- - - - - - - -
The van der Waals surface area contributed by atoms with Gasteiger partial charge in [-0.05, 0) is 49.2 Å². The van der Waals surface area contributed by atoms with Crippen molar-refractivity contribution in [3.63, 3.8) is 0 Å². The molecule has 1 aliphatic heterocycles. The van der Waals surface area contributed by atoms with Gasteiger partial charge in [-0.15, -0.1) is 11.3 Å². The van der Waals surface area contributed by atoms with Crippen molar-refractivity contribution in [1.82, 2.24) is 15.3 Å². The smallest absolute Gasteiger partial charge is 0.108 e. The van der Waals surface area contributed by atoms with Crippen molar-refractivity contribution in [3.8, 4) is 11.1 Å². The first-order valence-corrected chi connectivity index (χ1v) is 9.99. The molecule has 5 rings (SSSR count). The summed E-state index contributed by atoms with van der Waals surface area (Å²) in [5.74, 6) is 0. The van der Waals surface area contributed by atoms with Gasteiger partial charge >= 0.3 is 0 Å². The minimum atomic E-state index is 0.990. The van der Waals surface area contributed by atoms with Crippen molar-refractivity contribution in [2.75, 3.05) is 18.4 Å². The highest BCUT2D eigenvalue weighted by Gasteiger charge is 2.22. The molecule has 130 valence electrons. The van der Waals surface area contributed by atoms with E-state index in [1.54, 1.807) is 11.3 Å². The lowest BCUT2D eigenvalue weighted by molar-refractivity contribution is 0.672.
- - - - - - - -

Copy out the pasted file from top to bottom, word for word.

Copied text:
The van der Waals surface area contributed by atoms with Gasteiger partial charge in [-0.05, 0) is 49.2 Å². The van der Waals surface area contributed by atoms with Crippen molar-refractivity contribution in [3.63, 3.8) is 0 Å². The molecule has 1 aliphatic heterocycles. The van der Waals surface area contributed by atoms with Gasteiger partial charge in [-0.15, -0.1) is 11.3 Å². The van der Waals surface area contributed by atoms with Crippen molar-refractivity contribution in [1.82, 2.24) is 15.3 Å². The smallest absolute Gasteiger partial charge is 0.108 e. The van der Waals surface area contributed by atoms with Crippen molar-refractivity contribution in [3.8, 4) is 11.1 Å². The first-order valence-corrected chi connectivity index (χ1v) is 9.99. The molecule has 5 rings (SSSR count). The summed E-state index contributed by atoms with van der Waals surface area (Å²) in [5.74, 6) is 0. The van der Waals surface area contributed by atoms with Gasteiger partial charge >= 0.3 is 0 Å². The minimum atomic E-state index is 0.990. The van der Waals surface area contributed by atoms with Crippen molar-refractivity contribution in [2.75, 3.05) is 18.4 Å². The highest BCUT2D eigenvalue weighted by Gasteiger charge is 2.22. The molecule has 130 valence electrons. The van der Waals surface area contributed by atoms with E-state index in [1.54, 1.807) is 11.3 Å². The lowest BCUT2D eigenvalue weighted by molar-refractivity contribution is 0.672.